A Travellerspoint blog

Maintaining Optimistic into 2010

School Christmas Revue & Saying Farewell to 2009

overcast 5 °C

As I write this passage, date stamped China time 20 December, Sunday Evening, which is exactly 5 more days before Christmas Day, then another six more days before the New Year.

This year certainly has been a challenge, but as I mentioned to a colleague, one can either appreciate the hardship as a positive way of improving one's approach toward teaching or be completely ignorant. Naturally, I chosen the latter in which I've become enlightened and already proceeded in developing new ideas for my new school location.

First video I share with my viewers and family & friends is a School Christmas Revue produced (literally) by Andrew Delo and performed by his IB Students. There were more performances, but as assigned usher, my standing location prohibited me from taking better video or photos of the dances - 11 in total. I was lucky to capture whatever artistically possible.

I do commend Andrew for his 'frustrating patience' and choreographing Chinese students to dance a musical was a feat in its own right. Hat's off!

Second video is my expression of how I taken resilience to my advantage, and I'm continuing to move forward ... straight into 2010. I'm sharing my experiences of my first year in China and to say, "Believe in your dreams, for only you can make that change into a reality." Sometimes a leap a faith into the unknown is the only way to know what is meant for you. Trust me, I've been doing just that for a long time, my journey is still ongoing... I haven't stopped yet.

Posted by mskaye 02:03 Archived in China Tagged photography Comments (16)

Getting hired...

the hiring process in China vs US

overcast 6 °C

The economy has not been kind this year and many people are search for employment. Most US applicants rely on their well tailored, expensive detailed CVs which are being compared with other well qualified applicants, competition is tough.

US interviewers are somewhat particular, but not as particular as in China. I received an article via email about their hiring process for flight attendants.

http://www.echinacities.com/main/ChinaMedia/ChinaMediaInfo.aspx?n=4566

I sent the link to friends & families, I received the most unusual replies.

Posted by mskaye 15:08 Archived in China Tagged living_abroad Comments (6)

November comes to a close...

sunny 16 °C

Doing my darnest in posting November's events, but as we know as the end of the year approaches, everything happens quickly. Not sure if most of you know the news, but Dujiangyan, Sichuan, had experienced a short earthquake in which our building (white building) shook loudly violently, also enough that awaken everyone on campus (for those of us who remained on campus for the weekend).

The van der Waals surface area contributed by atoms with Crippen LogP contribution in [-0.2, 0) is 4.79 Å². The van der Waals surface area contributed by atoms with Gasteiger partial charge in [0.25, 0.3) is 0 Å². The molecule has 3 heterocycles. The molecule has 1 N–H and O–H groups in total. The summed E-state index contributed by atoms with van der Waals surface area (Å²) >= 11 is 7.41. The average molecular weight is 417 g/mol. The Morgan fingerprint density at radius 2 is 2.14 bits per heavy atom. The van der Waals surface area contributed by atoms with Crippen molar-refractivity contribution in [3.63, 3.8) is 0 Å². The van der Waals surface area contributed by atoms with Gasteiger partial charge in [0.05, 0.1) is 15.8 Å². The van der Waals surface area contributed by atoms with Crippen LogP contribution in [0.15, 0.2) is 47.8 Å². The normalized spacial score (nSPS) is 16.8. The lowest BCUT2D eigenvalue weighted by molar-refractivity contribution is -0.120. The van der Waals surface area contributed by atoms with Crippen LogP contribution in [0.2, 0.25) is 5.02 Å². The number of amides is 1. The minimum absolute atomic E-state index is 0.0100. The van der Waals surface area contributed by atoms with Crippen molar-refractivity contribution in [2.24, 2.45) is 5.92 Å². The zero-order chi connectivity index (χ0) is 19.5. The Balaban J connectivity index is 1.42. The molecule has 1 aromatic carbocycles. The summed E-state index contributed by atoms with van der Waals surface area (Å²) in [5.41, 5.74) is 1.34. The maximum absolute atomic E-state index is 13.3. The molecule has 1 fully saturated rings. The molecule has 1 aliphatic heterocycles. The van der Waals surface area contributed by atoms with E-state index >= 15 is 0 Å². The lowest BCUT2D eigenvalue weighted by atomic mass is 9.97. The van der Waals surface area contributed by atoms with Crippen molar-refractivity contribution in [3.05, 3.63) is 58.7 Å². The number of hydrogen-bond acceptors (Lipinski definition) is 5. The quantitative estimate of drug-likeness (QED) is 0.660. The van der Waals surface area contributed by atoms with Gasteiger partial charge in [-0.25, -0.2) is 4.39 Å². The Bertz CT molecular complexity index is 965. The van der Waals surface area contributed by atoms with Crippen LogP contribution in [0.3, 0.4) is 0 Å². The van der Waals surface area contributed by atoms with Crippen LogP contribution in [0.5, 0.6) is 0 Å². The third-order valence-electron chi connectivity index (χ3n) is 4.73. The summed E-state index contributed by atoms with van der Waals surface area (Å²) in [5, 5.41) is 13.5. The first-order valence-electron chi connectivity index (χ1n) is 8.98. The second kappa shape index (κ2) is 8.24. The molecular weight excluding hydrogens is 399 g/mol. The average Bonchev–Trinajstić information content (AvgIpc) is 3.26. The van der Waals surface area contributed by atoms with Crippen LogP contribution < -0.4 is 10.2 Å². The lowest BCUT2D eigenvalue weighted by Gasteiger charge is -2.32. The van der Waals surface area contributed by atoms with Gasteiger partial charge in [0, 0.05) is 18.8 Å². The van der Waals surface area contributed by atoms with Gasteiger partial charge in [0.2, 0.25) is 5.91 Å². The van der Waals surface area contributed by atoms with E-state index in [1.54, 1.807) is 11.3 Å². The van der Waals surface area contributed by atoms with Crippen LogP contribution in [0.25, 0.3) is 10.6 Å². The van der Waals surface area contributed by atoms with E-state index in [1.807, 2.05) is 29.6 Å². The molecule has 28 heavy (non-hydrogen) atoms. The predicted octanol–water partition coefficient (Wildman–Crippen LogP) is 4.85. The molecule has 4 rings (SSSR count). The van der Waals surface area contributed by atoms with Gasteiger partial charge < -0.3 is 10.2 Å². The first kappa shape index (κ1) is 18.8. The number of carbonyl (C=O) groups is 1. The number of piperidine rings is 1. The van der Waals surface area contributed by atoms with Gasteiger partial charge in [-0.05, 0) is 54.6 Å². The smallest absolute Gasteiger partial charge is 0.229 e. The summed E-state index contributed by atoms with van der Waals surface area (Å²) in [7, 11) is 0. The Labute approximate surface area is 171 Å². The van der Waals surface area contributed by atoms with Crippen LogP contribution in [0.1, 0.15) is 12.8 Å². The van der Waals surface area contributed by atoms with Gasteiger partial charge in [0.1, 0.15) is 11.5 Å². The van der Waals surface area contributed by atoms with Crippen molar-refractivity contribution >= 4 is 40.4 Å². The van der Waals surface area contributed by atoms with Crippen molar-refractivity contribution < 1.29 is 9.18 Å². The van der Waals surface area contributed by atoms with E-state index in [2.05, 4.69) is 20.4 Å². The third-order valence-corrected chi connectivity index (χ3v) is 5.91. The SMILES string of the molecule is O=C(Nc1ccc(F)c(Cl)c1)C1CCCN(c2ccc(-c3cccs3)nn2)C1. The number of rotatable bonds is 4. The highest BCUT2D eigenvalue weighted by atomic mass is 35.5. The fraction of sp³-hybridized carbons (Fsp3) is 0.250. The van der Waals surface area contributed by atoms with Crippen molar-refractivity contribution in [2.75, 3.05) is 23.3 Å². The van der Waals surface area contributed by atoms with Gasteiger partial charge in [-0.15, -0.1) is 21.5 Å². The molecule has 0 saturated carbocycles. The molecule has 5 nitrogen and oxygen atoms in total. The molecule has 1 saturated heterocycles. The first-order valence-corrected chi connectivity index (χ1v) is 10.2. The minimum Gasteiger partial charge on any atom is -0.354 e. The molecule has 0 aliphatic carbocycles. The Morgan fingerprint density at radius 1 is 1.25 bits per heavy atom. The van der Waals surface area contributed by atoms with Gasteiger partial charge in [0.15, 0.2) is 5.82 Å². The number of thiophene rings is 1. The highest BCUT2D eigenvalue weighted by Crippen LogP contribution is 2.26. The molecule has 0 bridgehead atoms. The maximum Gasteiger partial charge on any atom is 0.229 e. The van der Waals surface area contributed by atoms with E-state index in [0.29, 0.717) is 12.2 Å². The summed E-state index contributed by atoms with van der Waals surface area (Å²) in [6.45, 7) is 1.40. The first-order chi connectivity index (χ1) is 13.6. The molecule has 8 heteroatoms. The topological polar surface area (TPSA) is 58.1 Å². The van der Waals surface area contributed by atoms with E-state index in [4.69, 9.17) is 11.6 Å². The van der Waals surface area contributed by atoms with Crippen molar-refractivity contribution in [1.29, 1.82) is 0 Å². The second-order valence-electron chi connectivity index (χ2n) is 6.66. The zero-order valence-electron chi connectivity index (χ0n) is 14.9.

Scary indeed, most of us, who is experiencing Dujianygan's first aftermath earthquake is ... yes ... makes us quite uneasy. Nevertheless with faith and positive thinking we do hope the tremors will pass and stay gone.

Friday Guangya School primary and middle school students perform their selected fairy tales and recited their lines in English. Their innocence of speaking the English language is so wonderful and delightful.

Also, on Saturday the Foreign teachers gathered and participated in doing a Thanksgiving Potluck meal which was a great turn out. Re-editing video... on it's way...

Then on Sunday, I celebrated a non-tradition meal Chinese style with other Foreigners (not from America)... sorry, no video. Our meal was very basic and simple and quite delicious.

Posted by mskaye 00:21 Archived in China Tagged living_abroad Comments (3)

Guangya School's Version of Olympics

sunny 11 °C

Although China doesn't really celebrate Thanksgiving, this particular private school does honor Foreign Teachers' (mostly those from US) common holidays. However, in honor of Thanksgiving, us Foreign teachers were tasked to introduce the meaning of Thanksgiving to the students with vocabulary and history background. Since my students are much younger, I created lesson plans with coloring sheets and introduction of traditional dinner food vocabulary.

Guangya School also held a mini Winter Olympics for primary and middle school students and, the first day 19 November was REALLY cold and wet, BRRRRRR!!! Nevertheless, the events were fun and the students were having fun and quite enthusiastic whilst competing. By the 2nd day, the weather slightly warmed, clear bright skies with sun, but still had the cold breeze but not as piercing as Thursday... actually, quite comfortable.

I have to admit, I have most fun with my students when they are being themselves, being kids... Enjoy the video! One small note, majority of photos of those are with my students, sadly, I don't know & didn't place everyone's name because those particular students do not talk as much in class as I would like, so yes, you'll note the ones who do are the hams in most pics.

Posted by mskaye 21:54 Archived in China Tagged living_abroad Comments (3)

Jake & Michelle's Winter Wedding

sunny 10 °C

Michelle is a very cute Chinese gal who got married this November 2009. Her wedding gown was simply breathing taking and best matched the cold brisk winter sunny afternoon in which wedding had started. She had the presence of an Ice Princess with fur shoulder stole, glittered tiara and satin gloves. Her soon to be husband, Jake, handsome man with glasses and of same height. They looked absolutely wonderful together!

Tis my second Chinese wedding, however, the first of an acquaintance I befriended since my stay at Guangya School.

Posted by mskaye 20:17 Archived in China Tagged living_abroad Comments (0)

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